Richard Goode can remember soprano Sarah Shafer’s audition for the 2010 Marlboro Music Festival. Goode, one of the foremost pianists of our time, was one of Marlboro’s artistic directors and made a habit of hearing all the vocal auditions. “I was struck by this beautiful, very pure and very musicianly singing,” he said recently from his New York home.
Among other things, Shafer sang Schubert’s “Du bist die Ruh,” a gorgeous yet fragile piece. “It’s a difficult song vocally,” Goode said, “but even more it’s the kind of very delicate musical sensitivity required to give that song its full meaning.”
After working together at the festival during two summers, Goode and Shafer last year played a series of recitals mixing songs and brief solo piano works. They are doing so again this year and bring a program of Beethoven, Schumann, Debussy, and Wolf to Rockport on Sunday. The fact that Goode, 70, and Shafer, 25, are at vastly different points in their careers is immaterial; their partnership is fueled by a deep-rooted artistic affinity.
“Whenever you hear another musician who effects a responsive chord, you feel, ah, this person has the kind of understanding of what you feel is central to the music,” said Goode. “Beautiful voices are not so rare, but the combination of a beautiful voice and the underlying sensitivity and sense of emotional nuance is what particularly attracted me to Sarah’s singing.”
Among the works the pair are exploring are some obscure Schumann songs, including “Des Sennen Abschied” (“The Shepherd’s Farewell”), a song that “I don’t think anyone could guess was by Schumann.” He and Shafer also discovered a shared passion for Debussy’s “Ariettes oubliées” (“Forgotten Songs”), six brief but mysteriously beautiful creations.
“They’re intoxicating,” Goode said of the Debussy. “Just the fact that these amazing masterpieces, so concentrated and powerful, each one has almost its own harmonic language, according to the poem. I particularly value very short pieces in which every note counts, completely. The last song has all the emotion of a Puccini opera, pressed into three pages.”
Goode will be back in Boston in January, playing an unusual all-Mozart concert with the Boston Symphony Orchestra. Goode’s contribution will be to play Mozart’s Piano Quartet in E-flat, K. 493, with members of the orchestra. (The program will be repeated in March with pianist Menahem Pressler.)
In a sense, the outing will bring Goode’s experience with Boston full circle: Some of his first chamber music experiences came in 1967, on a six-week tour with the Boston Symphony Chamber Players spent mostly in Russia, playing music of Schubert, Mozart, Brahms, and Fauré alongside Joseph Silverstein, Jules Eskin, and other BSO luminaries. He was 24 years old.
“A lot of Russians were incredibly eager to have contact with musicians from the West, American musicians in particular,” he said. “We had some wonderful experiences meeting Russian people, and the level of interest in the music making . . . was terrific. And the concerts went on forever . . . and then encores were demanded.”
Earlier in the year, Goode stepped down as co-artistic director of Marlboro, a post he had held since 1999 with pianist Mitsuko Uchida, who will continue as its sole director. More than the length of his tenure, though, Goode, who first came to Marlboro in 1957, leaves as one of its most recognizable public faces and, perhaps, as the most prominent surviving link to the festival’s founder and guiding spirit, Rudolf Serkin.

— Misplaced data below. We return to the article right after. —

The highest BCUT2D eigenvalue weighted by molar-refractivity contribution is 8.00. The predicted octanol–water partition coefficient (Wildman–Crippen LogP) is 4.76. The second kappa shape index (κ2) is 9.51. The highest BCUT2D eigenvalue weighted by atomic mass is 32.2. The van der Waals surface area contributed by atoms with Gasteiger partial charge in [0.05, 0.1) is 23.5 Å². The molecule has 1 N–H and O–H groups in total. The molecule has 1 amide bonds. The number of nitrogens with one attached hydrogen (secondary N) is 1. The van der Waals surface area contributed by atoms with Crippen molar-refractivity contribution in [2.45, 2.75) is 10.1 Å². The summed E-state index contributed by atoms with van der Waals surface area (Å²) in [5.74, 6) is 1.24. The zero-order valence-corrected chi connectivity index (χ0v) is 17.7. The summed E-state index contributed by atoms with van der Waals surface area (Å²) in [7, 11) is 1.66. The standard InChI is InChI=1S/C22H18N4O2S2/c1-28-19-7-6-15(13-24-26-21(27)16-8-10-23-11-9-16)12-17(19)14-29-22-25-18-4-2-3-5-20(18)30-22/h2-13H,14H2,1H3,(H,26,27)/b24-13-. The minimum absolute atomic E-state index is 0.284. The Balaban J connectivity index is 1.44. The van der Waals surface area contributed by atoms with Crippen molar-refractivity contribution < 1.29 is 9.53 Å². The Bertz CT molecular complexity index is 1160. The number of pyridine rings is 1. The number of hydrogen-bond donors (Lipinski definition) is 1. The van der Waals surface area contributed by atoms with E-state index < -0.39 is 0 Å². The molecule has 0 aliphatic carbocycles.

“I think partly it’s just that many good things do come to an end,” he said of his decision. “I love the place, of course. And yet, I have the feeling that I just would like to do other things.”
So, what does he intend to do with his newfound free time?
“Well, I might go and visit the Grand Canyon for a change,” Goode said.
This answer seems so out of character for the longtime New Yorker that an interviewer felt compelled to ask whether he was serious.
Yes he was, and part of his thinking went back to Serkin, who came of age when endless summer festivals were not the order of the day. “When he was quite young, his summers were spent in the mountains. He wasn’t playing concerts; he was climbing in the Alps. Summer was a time to recharge your batteries and do something different. So, there are all kinds of possibilities.”
A violinist’s stateside debut
The Moldovan violinist Patricia Kopatchinskaja is making her US debut this week, playing Bartok’s Second Violin Concerto with the Boston Philharmonic Orchestra. But she’s already well known in the UK and Europe: Last year her recording of concertos by Bartok, Ligeti, and Peter Eötvös won Gramophone magazine’s record of the year, praised for the color and intensity of her performances. She has just recorded the Stravinsky Concerto and Prokofiev’s Second Concerto with the London Philharmonic Orchestra and conductor Vladimir Jurowski. The new recording is also noteworthy for the muscular power of Kopatchinskaja’s playing and the deep sense of melancholy she unlocks in the Prokofiev.
She’s got some pretty interesting ideas about music, too, as is clear from a promotional video for the new CD. “What is much more interesting is to come behind [the] written score,” she says, “to find the space where you can try to get out this bird from the cage. The bird is the soul of every piece.”
Friday at Mechanics Hall, Worcester; Saturday at Jordan Hall; Sunday at Sanders Theatre. www.bostonphil.orgDavid Weininger can be reached at firstname.lastname@example.org.